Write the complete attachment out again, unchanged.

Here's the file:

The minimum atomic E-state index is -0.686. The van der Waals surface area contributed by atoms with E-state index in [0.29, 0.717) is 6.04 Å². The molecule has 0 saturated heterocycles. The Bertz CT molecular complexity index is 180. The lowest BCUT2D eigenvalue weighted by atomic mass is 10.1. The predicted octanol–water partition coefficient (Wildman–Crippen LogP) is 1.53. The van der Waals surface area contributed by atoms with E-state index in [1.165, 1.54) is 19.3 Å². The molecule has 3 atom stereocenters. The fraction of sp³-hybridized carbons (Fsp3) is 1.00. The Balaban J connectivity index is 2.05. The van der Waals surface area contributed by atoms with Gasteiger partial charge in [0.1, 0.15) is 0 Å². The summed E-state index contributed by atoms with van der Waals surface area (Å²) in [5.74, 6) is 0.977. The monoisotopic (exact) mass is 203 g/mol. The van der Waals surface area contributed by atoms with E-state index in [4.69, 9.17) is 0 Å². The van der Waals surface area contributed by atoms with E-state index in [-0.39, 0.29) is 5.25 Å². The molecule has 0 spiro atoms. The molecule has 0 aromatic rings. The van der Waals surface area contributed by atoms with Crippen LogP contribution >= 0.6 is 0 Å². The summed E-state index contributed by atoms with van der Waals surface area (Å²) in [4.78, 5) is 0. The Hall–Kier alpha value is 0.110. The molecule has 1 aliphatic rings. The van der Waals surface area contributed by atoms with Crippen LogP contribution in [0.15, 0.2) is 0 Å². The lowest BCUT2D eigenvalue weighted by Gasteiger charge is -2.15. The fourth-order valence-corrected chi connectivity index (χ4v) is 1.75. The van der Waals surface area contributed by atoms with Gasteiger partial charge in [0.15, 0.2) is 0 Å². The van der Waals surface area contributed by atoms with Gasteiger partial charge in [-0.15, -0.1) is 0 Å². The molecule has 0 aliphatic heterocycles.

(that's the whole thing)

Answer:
The minimum atomic E-state index is -0.686. The van der Waals surface area contributed by atoms with E-state index in [0.29, 0.717) is 6.04 Å². The molecule has 0 saturated heterocycles. The Bertz CT molecular complexity index is 180. The lowest BCUT2D eigenvalue weighted by atomic mass is 10.1. The predicted octanol–water partition coefficient (Wildman–Crippen LogP) is 1.53. The van der Waals surface area contributed by atoms with E-state index in [1.165, 1.54) is 19.3 Å². The molecule has 3 atom stereocenters. The fraction of sp³-hybridized carbons (Fsp3) is 1.00. The Balaban J connectivity index is 2.05. The van der Waals surface area contributed by atoms with Gasteiger partial charge in [0.1, 0.15) is 0 Å². The summed E-state index contributed by atoms with van der Waals surface area (Å²) in [5.74, 6) is 0.977. The monoisotopic (exact) mass is 203 g/mol. The van der Waals surface area contributed by atoms with E-state index in [4.69, 9.17) is 0 Å². The van der Waals surface area contributed by atoms with E-state index in [-0.39, 0.29) is 5.25 Å². The molecule has 0 spiro atoms. The molecule has 0 aromatic rings. The van der Waals surface area contributed by atoms with Crippen LogP contribution >= 0.6 is 0 Å². The summed E-state index contributed by atoms with van der Waals surface area (Å²) in [4.78, 5) is 0. The Hall–Kier alpha value is 0.110. The molecule has 1 aliphatic rings. The van der Waals surface area contributed by atoms with Crippen LogP contribution in [0.15, 0.2) is 0 Å². The lowest BCUT2D eigenvalue weighted by Gasteiger charge is -2.15. The fourth-order valence-corrected chi connectivity index (χ4v) is 1.75. The van der Waals surface area contributed by atoms with Gasteiger partial charge in [0.15, 0.2) is 0 Å². The van der Waals surface area contributed by atoms with Gasteiger partial charge in [-0.15, -0.1) is 0 Å². The molecule has 0 aliphatic heterocycles.